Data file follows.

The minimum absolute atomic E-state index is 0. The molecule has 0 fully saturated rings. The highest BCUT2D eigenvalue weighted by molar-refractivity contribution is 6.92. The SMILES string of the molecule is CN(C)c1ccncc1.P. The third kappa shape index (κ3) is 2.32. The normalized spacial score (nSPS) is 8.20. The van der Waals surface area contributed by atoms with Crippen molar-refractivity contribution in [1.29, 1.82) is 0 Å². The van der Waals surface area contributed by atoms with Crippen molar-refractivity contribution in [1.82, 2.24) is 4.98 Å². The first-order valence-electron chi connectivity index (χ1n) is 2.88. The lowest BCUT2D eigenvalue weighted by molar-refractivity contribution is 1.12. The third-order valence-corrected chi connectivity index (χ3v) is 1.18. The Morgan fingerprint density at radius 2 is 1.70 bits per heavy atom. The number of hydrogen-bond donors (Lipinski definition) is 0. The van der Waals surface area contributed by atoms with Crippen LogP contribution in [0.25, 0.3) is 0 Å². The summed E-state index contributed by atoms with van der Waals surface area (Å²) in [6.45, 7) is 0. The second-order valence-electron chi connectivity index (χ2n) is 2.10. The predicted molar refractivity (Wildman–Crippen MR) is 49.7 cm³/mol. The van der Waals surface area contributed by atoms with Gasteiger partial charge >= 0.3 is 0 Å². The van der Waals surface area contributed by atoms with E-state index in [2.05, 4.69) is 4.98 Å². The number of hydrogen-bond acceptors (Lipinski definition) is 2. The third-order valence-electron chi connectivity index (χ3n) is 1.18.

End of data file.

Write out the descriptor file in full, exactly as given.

The minimum absolute atomic E-state index is 0. The molecule has 0 fully saturated rings. The highest BCUT2D eigenvalue weighted by molar-refractivity contribution is 6.92. The SMILES string of the molecule is CN(C)c1ccncc1.P. The third kappa shape index (κ3) is 2.32. The normalized spacial score (nSPS) is 8.20. The van der Waals surface area contributed by atoms with Crippen molar-refractivity contribution in [1.29, 1.82) is 0 Å². The van der Waals surface area contributed by atoms with Crippen molar-refractivity contribution in [1.82, 2.24) is 4.98 Å². The first-order valence-electron chi connectivity index (χ1n) is 2.88. The lowest BCUT2D eigenvalue weighted by molar-refractivity contribution is 1.12. The third-order valence-corrected chi connectivity index (χ3v) is 1.18. The Morgan fingerprint density at radius 2 is 1.70 bits per heavy atom. The number of hydrogen-bond donors (Lipinski definition) is 0. The van der Waals surface area contributed by atoms with Crippen LogP contribution in [0.25, 0.3) is 0 Å². The summed E-state index contributed by atoms with van der Waals surface area (Å²) in [6.45, 7) is 0. The second-order valence-electron chi connectivity index (χ2n) is 2.10. The predicted molar refractivity (Wildman–Crippen MR) is 49.7 cm³/mol. The van der Waals surface area contributed by atoms with Gasteiger partial charge >= 0.3 is 0 Å². The van der Waals surface area contributed by atoms with E-state index in [2.05, 4.69) is 4.98 Å². The number of hydrogen-bond acceptors (Lipinski definition) is 2. The third-order valence-electron chi connectivity index (χ3n) is 1.18.